When we first visited Alsace thirty five years ago Pinot Gris was called Tokay d'Alsace. It seems that Tokaji from Hungary had brand recognition that the winegrowers of Alsace wanted to emulate. Since then international diplomacy has concentrated on Protected Designations of Origin for wine grapes and the Hungarians want exclusive use of Tokaji. For a while the French winemakers used Tokay Pinot Gris as a transitional name but as of last year the word Tokay is forbidden. Ironically winemakers in California, Oregon, Washington and New Zealand have been making such nice Pinot Gris that the winemakers of Alsace just may benefit from New World efforts. Regardless of the name, Navarro has always respected the style of Pinot Gris from Alsace which tends to be riper and less herbal than the Italian counterparts called Pinot Grigio.
If you find a bottle in your cellar that is still called Tokay d'Alsace or Tokay Pinot Gris, it is now a collector's item. Winemakers in Alsace had to discontinue using the word Tokay in 2007. "Perfectly fills the need in California for a bone-dry, racy white wine. Acidity is the star here, enriched with savory lemon and lime zest, grilled pineapple, pepper and mineral flavors. After all the oak and super sweetness of too many wines, it makes you want to sing and dance." -Steve Heimoff, Wine Enthusiast Magazine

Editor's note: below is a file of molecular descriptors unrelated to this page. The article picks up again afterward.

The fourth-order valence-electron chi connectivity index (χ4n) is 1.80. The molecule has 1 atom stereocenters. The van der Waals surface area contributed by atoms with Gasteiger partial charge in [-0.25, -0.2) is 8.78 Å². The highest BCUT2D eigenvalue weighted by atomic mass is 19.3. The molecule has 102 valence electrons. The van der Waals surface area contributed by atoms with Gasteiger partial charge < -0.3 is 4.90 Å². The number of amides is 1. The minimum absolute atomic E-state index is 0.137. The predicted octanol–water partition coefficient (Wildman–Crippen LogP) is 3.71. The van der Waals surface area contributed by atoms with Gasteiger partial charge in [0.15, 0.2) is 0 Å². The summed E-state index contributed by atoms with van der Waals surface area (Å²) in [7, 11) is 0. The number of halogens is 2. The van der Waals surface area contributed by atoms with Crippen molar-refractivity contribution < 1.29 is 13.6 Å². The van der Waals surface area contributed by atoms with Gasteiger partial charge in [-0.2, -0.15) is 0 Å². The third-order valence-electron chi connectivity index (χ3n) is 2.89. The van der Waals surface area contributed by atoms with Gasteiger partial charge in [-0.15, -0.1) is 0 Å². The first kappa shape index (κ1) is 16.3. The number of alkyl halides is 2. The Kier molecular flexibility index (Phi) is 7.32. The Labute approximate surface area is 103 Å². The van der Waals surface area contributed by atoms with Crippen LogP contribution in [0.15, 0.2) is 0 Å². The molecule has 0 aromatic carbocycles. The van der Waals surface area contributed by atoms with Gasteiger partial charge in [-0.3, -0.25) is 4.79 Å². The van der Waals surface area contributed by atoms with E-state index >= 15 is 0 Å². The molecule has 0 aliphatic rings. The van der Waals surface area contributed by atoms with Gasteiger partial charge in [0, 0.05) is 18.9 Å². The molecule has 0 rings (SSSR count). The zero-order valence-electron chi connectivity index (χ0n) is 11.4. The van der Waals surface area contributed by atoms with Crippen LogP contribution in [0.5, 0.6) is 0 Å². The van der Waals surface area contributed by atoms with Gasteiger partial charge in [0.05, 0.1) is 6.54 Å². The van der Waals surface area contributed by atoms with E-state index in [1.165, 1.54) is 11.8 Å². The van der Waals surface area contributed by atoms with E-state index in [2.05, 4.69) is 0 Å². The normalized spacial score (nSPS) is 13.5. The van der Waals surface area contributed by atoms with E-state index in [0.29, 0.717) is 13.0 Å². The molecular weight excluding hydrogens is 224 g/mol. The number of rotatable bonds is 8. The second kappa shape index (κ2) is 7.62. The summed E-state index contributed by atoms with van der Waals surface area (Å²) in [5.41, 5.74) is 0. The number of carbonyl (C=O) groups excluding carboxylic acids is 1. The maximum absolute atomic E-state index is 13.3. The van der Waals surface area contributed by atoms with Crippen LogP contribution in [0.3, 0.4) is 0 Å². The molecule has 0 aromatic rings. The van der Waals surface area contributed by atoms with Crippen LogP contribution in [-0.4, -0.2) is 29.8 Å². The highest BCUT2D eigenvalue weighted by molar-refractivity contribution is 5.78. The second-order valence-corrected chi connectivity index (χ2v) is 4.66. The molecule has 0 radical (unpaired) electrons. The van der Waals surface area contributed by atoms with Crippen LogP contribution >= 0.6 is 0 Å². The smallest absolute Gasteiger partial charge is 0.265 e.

Hillside farming on terraces is more costly than growing on the valley floor. Instead of weeding under the vines with a tractor, we use a weed-eater and people power. We also have experimented with geese as weeders but they definitely have to be corralled when the grapes start to sweeten.
We have been making Pinot Gris since 1993, at first from the vineyard almost next door called Valley Foothills which is close enough for Navarro's winemaker to cast an appraising eye over the fence. Our largest block was planted in 1996 on Navarro's Middle Ridge, a well-drained, breezy slope facing west at about a thousand foot elevation. We fermented, like winemakers in Alsace, in oak ovals and puncheons. The rich texture combined with racy acidity makes this a particularly nice wine with wild salmon; if unavailable, halibut is a good substitute. Gold Medal winner. Best of Class.